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Our sample of the Inno3D card has an Nvidia GF114-400 revision A1 processor manufactured on the 9th week of this year.

Covered with a heat-spreader, the graphics die has a size of 332 sq. mm and incorporates 384 unified shader processors, 64 texture-mapping units, and 32 raster operators. The reference GeForce GTX 560 Ti has GPU clock rates of 822/1645 MHz but the Inno3D version is clocked at 930/1860 MHz and has an increased GPU voltage of 1.0 volts. In fact, this is one of the fastest GeForce GTX 560 Ti available. The card lowers its GPU clock rates to 51/101 MHz and voltage to 0.95 volts in 2D mode.

There is 1 gigabyte of GDDR5 memory in FCFBGA chips on the face side of the PCB.

These K4G10325FE-HC04 chips are manufactured by Samsung and have an access time of 0.4 nanoseconds, which means a rated frequency of 5000 MHz. Despite this, the Inno3D iChill GTX 560 Ti has a memory clock rate of 4200 MHz (but the reference GeForce GTX 560 Ti has a memory clock rate of only 4008 MHz). It is reduced to 270 MHz in 2D mode. The memory bus is 256 bits wide.

Thus, the Inno3D iChill GTX 560 Ti card has the following specs:

Besides the increased frequencies, the Inno3D iChill GTX 560 Ti can boast an original cooler:

Its heatsink consists of aluminum fins and a copper base with four nickel-plated copper heat pipes.

The whole arrangement is cooled by two 86mm impellers secured within a plastic frame:

Their speed is PWM-controlled automatically within a range of 1200 to 3400 RPM depending on the GPU temperature. Again, this cooler will block two expansion slots on your mainboard. The heat-spreading plate contacts the memory chips and power system components via thermal pads:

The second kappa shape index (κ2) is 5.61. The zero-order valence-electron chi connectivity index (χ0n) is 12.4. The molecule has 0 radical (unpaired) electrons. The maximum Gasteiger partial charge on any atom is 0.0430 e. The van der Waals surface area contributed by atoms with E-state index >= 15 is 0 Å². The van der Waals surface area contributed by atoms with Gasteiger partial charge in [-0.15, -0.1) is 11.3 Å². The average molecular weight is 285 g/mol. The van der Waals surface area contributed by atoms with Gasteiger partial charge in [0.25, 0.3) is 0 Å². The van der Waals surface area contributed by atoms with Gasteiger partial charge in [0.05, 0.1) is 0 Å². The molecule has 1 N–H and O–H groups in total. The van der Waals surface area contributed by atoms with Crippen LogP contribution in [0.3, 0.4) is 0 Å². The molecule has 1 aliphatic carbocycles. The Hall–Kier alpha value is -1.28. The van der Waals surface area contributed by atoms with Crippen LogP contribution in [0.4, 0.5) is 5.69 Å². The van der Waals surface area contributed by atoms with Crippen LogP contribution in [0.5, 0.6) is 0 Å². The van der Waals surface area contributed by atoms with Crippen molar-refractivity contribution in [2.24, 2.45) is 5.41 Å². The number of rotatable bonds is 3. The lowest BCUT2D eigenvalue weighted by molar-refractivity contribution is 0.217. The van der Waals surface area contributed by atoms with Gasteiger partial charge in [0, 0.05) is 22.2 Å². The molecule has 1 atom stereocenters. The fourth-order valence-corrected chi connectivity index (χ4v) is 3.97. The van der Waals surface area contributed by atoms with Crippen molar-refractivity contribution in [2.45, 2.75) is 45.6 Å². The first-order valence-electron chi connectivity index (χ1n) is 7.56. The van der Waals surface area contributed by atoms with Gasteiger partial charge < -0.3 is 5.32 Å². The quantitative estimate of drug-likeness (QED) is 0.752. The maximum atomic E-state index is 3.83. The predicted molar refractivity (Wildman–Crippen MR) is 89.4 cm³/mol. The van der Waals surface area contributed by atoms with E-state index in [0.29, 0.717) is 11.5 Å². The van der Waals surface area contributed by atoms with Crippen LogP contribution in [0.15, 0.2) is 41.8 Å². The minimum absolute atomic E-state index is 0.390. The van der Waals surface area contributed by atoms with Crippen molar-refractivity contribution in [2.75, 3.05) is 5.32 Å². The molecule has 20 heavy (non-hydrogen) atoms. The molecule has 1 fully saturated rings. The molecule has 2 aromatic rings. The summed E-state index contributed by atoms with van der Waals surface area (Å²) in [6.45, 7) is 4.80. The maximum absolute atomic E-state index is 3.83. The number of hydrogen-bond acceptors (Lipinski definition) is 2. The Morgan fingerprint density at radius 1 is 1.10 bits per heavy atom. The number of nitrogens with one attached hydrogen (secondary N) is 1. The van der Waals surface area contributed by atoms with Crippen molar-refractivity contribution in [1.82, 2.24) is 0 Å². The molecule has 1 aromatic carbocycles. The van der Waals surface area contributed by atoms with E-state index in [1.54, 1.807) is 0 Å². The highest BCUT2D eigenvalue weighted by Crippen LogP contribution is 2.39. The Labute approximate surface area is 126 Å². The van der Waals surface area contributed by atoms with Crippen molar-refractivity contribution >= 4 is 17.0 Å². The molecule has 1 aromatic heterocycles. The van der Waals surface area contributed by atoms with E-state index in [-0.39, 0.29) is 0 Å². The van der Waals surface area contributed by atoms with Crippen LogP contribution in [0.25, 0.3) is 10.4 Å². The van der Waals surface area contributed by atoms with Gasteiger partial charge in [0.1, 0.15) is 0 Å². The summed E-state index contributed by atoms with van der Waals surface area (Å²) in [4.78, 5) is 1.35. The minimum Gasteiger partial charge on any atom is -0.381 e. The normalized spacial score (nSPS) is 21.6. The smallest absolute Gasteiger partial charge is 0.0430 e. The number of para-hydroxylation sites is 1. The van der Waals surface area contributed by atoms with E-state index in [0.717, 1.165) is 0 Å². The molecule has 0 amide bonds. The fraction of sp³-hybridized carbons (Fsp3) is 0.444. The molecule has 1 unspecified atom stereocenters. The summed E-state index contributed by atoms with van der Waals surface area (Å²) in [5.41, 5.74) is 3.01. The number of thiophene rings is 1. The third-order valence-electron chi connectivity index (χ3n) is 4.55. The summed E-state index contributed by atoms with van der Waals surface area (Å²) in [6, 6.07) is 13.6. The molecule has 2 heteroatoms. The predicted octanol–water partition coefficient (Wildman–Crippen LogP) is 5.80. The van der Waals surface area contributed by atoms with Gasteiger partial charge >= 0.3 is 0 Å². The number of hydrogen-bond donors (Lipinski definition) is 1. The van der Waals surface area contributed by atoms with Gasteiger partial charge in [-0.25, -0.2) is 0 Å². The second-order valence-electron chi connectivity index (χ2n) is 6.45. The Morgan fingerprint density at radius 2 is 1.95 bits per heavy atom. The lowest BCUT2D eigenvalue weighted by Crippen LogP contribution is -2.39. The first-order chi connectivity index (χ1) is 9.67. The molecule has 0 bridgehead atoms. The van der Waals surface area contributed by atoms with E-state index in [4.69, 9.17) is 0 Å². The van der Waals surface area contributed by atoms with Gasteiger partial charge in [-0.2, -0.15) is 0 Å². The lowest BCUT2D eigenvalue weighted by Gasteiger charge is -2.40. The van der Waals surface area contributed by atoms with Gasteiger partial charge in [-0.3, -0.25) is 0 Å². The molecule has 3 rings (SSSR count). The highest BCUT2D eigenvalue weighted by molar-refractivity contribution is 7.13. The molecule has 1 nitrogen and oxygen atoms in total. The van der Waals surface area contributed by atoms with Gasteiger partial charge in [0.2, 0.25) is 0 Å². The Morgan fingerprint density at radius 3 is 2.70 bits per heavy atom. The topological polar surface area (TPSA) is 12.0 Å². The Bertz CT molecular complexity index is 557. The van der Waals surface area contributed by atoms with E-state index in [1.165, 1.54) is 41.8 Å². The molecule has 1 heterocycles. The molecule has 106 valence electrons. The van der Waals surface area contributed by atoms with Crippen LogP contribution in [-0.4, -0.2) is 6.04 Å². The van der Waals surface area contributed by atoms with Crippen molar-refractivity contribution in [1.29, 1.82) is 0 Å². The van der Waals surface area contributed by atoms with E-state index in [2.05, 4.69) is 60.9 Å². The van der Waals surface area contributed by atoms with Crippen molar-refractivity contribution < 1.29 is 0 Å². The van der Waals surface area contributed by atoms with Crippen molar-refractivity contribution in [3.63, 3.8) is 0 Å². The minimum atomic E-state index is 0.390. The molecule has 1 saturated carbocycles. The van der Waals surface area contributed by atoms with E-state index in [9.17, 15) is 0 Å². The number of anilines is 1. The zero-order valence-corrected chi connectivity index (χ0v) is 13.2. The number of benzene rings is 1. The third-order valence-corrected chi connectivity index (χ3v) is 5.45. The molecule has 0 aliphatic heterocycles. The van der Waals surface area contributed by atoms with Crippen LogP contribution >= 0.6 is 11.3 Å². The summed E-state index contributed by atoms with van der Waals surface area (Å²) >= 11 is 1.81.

Now let’s see how efficient this cooler is. To do this, we use the Aliens vs. Predator (2010) test. We run it five times with maximum graphics quality settings at 1920x1080 with 16x anisotropic filtering. We also fry the card up with the FurMark 1.9.1 stability test at 1920x1080. We use MSI Afterburner 2.2.0 Beta 5 and GPU-Z 0.5.4 to monitor the graphics card’s temperatures, frequencies and fan speed. This test is carried out with a closed system case at an ambient temperature of 24°C.

First let’s check out the temperature of the card when running the 3D game, the fans being controlled automatically (left) or working at their full speed (right):


The massive cooler installed on the Inno3D iChill GTX 560 Ti does its job spectacularly well. Despite the increased frequency, the GPU is no hotter than 74°C whereas the speed of the fans is no higher than 1480 RPM. At the maximum speed of the fans, which is hardly really necessary, the GPU is only 65°C hot.

Interestingly, the GPU was only 80°C hot and the fans worked at 1650 RPM even when running FurMark.

Unfortunately, the Inno3D iChill GTX 560 Ti wasn’t good in terms of overclocking. They must have squeezed everything possible out of the GPU back at the factory, so our sample of the card was unstable after our increasing its GPU clock rate by 10 MHz even at a voltage of 1.05 volts. The memory chips could be overclocked from the default 4200 MHz to 4560 MHz, which is far from beating any records.

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